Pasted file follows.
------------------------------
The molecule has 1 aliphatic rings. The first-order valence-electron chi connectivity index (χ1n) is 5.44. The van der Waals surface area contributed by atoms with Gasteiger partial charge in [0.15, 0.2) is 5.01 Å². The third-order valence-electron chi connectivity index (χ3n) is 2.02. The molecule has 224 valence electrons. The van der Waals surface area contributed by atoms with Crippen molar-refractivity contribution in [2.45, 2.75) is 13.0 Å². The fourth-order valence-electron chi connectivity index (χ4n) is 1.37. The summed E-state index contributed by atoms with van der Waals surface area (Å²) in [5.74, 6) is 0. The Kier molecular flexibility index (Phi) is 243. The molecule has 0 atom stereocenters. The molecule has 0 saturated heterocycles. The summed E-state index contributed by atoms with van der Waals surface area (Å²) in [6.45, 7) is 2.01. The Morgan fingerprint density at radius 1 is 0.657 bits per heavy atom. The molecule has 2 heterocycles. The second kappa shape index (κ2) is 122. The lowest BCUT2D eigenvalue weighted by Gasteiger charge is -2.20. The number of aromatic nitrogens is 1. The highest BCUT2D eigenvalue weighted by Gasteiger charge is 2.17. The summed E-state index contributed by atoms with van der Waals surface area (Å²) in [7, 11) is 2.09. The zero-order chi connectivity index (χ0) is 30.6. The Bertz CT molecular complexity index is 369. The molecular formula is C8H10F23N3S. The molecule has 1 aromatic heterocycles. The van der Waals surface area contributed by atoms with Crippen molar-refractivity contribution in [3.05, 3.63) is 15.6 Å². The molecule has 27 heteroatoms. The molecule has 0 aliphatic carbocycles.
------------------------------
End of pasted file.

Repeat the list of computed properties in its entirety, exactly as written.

The molecule has 1 aliphatic rings. The first-order valence-electron chi connectivity index (χ1n) is 5.44. The van der Waals surface area contributed by atoms with Gasteiger partial charge in [0.15, 0.2) is 5.01 Å². The third-order valence-electron chi connectivity index (χ3n) is 2.02. The molecule has 224 valence electrons. The van der Waals surface area contributed by atoms with Crippen molar-refractivity contribution in [2.45, 2.75) is 13.0 Å². The fourth-order valence-electron chi connectivity index (χ4n) is 1.37. The summed E-state index contributed by atoms with van der Waals surface area (Å²) in [5.74, 6) is 0. The Kier molecular flexibility index (Phi) is 243. The molecule has 0 atom stereocenters. The molecule has 0 saturated heterocycles. The summed E-state index contributed by atoms with van der Waals surface area (Å²) in [6.45, 7) is 2.01. The Morgan fingerprint density at radius 1 is 0.657 bits per heavy atom. The molecule has 2 heterocycles. The second kappa shape index (κ2) is 122. The lowest BCUT2D eigenvalue weighted by Gasteiger charge is -2.20. The number of aromatic nitrogens is 1. The highest BCUT2D eigenvalue weighted by Gasteiger charge is 2.17. The summed E-state index contributed by atoms with van der Waals surface area (Å²) in [7, 11) is 2.09. The zero-order chi connectivity index (χ0) is 30.6. The Bertz CT molecular complexity index is 369. The molecular formula is C8H10F23N3S. The molecule has 1 aromatic heterocycles. The van der Waals surface area contributed by atoms with Crippen molar-refractivity contribution in [3.05, 3.63) is 15.6 Å². The molecule has 27 heteroatoms. The molecule has 0 aliphatic carbocycles.